How many wallets do you want?
It’s a simple question, and for the vast majority of people, the answer is “one.”
In the last two days, two of crypto’s biggest names, Coinbase CEO Brian Armstrong and Kraken CEO Jesse Powell, talked about turning their U.S.-based exchange wallets into something bigger, expanding beyond just digital assets into stocks — and even payments.
But if you dig down, it doesn’t seem like either is really thinking big enough.
Powell said the idea was to create “a sort of super wallet, omni-product app with NFTs, spot trading, FX, maybe even stock trading,” on a Decrypt podcast.
It’s something he believes many bigger exchanges are moving towards, he said, adding that expanding into stock trading is “something that we’re exploring, and I think makes sense to do.”
But he didn’t mention anything about payments — probably the largest part of people’s day-to-day financial lives. Armstrong, on the other hand, has made very clear that he wants the Coinbase Wallet to be hub of customers’ financial lives.
The Coinbase wallet is already more than a crypto holder. The company has already set itself up to make its wallet into a consumer payments tool. Aside from its Visa-branded Coinbase debit card allowing users to spend their crypto at tens of millions of merchants, customers can also set up direct deposit, sending paychecks directly to Coinbase to be deposited in whatever mix of crypto and cash they prefer.
So it’s a little strange that when asked about rumors that the company wants to buy stock- and crypto-trading platform Robinhood during its first-quarter earnings call on Tuesday (May 10), Coinbase President and Chief Operating Officer Emilie Choi poured cold water on the idea:
“We are a crypto company,” she said when asked about the strategic advantage of moving into stocks. “Everything we do is in service of building the crypto economy and increasing economic freedom. So we don’t plan to offer traditional securities unless this somehow would help us massively accelerate crypto adoption.”
This all points to a bit of a myopia in the crypto world, which believes cryptocurrencies can and will supplant all other forms of finance, from payments to investments. It’s an idea Armstrong talked up when discussing the company’s very underwhelming quarterly earnings report.
Waxing philosophical, he said crypto is capable of creating a “good financial infrastructure for people all over the world and to enable this new, more internet-native, global, fair and free economy for the world.”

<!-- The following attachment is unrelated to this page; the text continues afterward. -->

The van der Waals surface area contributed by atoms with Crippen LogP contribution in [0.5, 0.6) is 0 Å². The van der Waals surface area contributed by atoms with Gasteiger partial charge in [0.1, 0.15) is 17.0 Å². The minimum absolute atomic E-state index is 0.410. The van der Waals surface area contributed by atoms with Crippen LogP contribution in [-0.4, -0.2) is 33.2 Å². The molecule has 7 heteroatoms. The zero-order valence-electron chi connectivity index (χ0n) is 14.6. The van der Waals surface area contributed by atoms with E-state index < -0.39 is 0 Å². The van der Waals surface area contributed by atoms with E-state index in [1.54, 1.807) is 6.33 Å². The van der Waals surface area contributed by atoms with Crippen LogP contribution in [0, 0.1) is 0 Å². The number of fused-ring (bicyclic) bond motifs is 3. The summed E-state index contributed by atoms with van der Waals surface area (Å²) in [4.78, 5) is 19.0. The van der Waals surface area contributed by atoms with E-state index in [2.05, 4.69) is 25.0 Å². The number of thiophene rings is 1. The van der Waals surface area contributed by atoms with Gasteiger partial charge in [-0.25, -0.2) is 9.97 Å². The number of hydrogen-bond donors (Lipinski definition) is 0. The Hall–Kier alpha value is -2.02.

In the meantime, people have checking accounts, credit cards and 401(k)s to manage — and more than a few of them don’t want to put all of their investments into the very volatile and relatively unproven crypto market.
A year ago, just after Coinbase made its appearance on the Nasdaq with an industry-first direct listing — with a now-diminished market cap of a staggering $64 billion — PYMNTS’ Karen Webster wrote that for the company to ignite the nascent crypto economy in the way that the world-changing but short-lived Netscape browser did the web more than two decades ago, cryptocurrencies would have to “transition from being a digital asset that people trade for speculation, to currencies that become the basis for how consumers and businesses transact.”
Which is to say, Coinbase’s wallet would have to become THE WALLET for everything — for people — not just crypto.
That means, she said, it would have to be “not just a way to buy and sell goods and services, but the way — or at least a major way — that people do business because that is how merchants and other businesses want to be paid for what they sell.”
In the meantime, however, both consumers and merchant are far more comfortable making transactions with the likes of Mastercard, Visa and PayPal, she pointed out.
“Consumers who would want to use cryptocurrencies to transact would want to use a crypto-only wallet, instead of having crypto as part of a digital wallet that has other payment credentials,” she wrote. “Or Coinbase would have to open its wallet to non-crypto methods of payment.”
That’s something Armstrong, whose Nasdaq-listed firm is widely seen as the top U.S. crypto exchange, seems to get, for the most part.
Making Coinbase’s Wallet more useful is something the company’s C-Suite went back to over and over on the investor and analyst call, with both Armstrong and finance chief Alesia Haas calling it one of the firm’s top two investment priorities for the coming year.
More than half of Coinbase’s users are doing more than trading crypto with their wallets, Armstrong said.
“What are they doing?” he asked. “It’s all the things you would use money for and more. They’re earning money with crypto, they’re spending it with merchants using Coinbase [Visa debit] Card.”
But not, apparently, trading stocks — which between personal investments, IRAs and 401(k)s make up the vast majority of most people’s capital outside of homeownership.
And yet a day later, Coinbase announced that it had registered with the Securities and Exchange Commission (SEC), another first for the crypto industry’s first public company.
The goal, Coinbase said in a release, is to “have better access to capital markets quickly and efficiently when needed,” and “be able to offer and sell securities in the future.”
It’s worth remembering that SEC Commissioner Gary Gensler has said virtually all cryptocurrencies are securities, and last year blocked Coinbase from offering interest bearing accounts to customers who would lock funds into Coinbase Lend, used to offer crypto-backed loans. Which is roughly what banks do with deposits.
So, they want to offer cryptocurrency securities in a variety of ways, but not touch the stock market — which Nasdaq-listed COIN is itself part of.